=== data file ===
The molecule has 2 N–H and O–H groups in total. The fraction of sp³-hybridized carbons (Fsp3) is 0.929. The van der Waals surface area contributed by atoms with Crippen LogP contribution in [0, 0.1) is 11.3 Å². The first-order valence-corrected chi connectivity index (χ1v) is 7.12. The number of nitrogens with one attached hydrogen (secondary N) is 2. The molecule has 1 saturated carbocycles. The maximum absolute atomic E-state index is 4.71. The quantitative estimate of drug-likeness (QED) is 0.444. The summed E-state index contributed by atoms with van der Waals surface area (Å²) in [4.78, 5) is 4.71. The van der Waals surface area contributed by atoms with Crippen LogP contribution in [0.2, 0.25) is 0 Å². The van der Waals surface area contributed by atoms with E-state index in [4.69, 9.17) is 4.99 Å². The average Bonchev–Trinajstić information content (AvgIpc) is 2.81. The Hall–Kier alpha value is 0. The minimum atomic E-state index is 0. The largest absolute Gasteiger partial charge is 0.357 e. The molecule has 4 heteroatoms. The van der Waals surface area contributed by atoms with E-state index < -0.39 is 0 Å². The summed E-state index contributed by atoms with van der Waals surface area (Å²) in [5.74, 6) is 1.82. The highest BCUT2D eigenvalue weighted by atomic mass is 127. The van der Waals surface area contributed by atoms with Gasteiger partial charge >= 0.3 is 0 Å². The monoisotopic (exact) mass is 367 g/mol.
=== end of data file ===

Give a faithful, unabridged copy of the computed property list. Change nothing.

The molecule has 2 N–H and O–H groups in total. The fraction of sp³-hybridized carbons (Fsp3) is 0.929. The van der Waals surface area contributed by atoms with Crippen LogP contribution in [0, 0.1) is 11.3 Å². The first-order valence-corrected chi connectivity index (χ1v) is 7.12. The number of nitrogens with one attached hydrogen (secondary N) is 2. The molecule has 1 saturated carbocycles. The maximum absolute atomic E-state index is 4.71. The quantitative estimate of drug-likeness (QED) is 0.444. The summed E-state index contributed by atoms with van der Waals surface area (Å²) in [4.78, 5) is 4.71. The van der Waals surface area contributed by atoms with Crippen LogP contribution in [0.2, 0.25) is 0 Å². The van der Waals surface area contributed by atoms with E-state index in [4.69, 9.17) is 4.99 Å². The average Bonchev–Trinajstić information content (AvgIpc) is 2.81. The Hall–Kier alpha value is 0. The minimum atomic E-state index is 0. The largest absolute Gasteiger partial charge is 0.357 e. The molecule has 4 heteroatoms. The van der Waals surface area contributed by atoms with E-state index < -0.39 is 0 Å². The summed E-state index contributed by atoms with van der Waals surface area (Å²) in [5.74, 6) is 1.82. The highest BCUT2D eigenvalue weighted by atomic mass is 127. The van der Waals surface area contributed by atoms with Gasteiger partial charge >= 0.3 is 0 Å². The monoisotopic (exact) mass is 367 g/mol.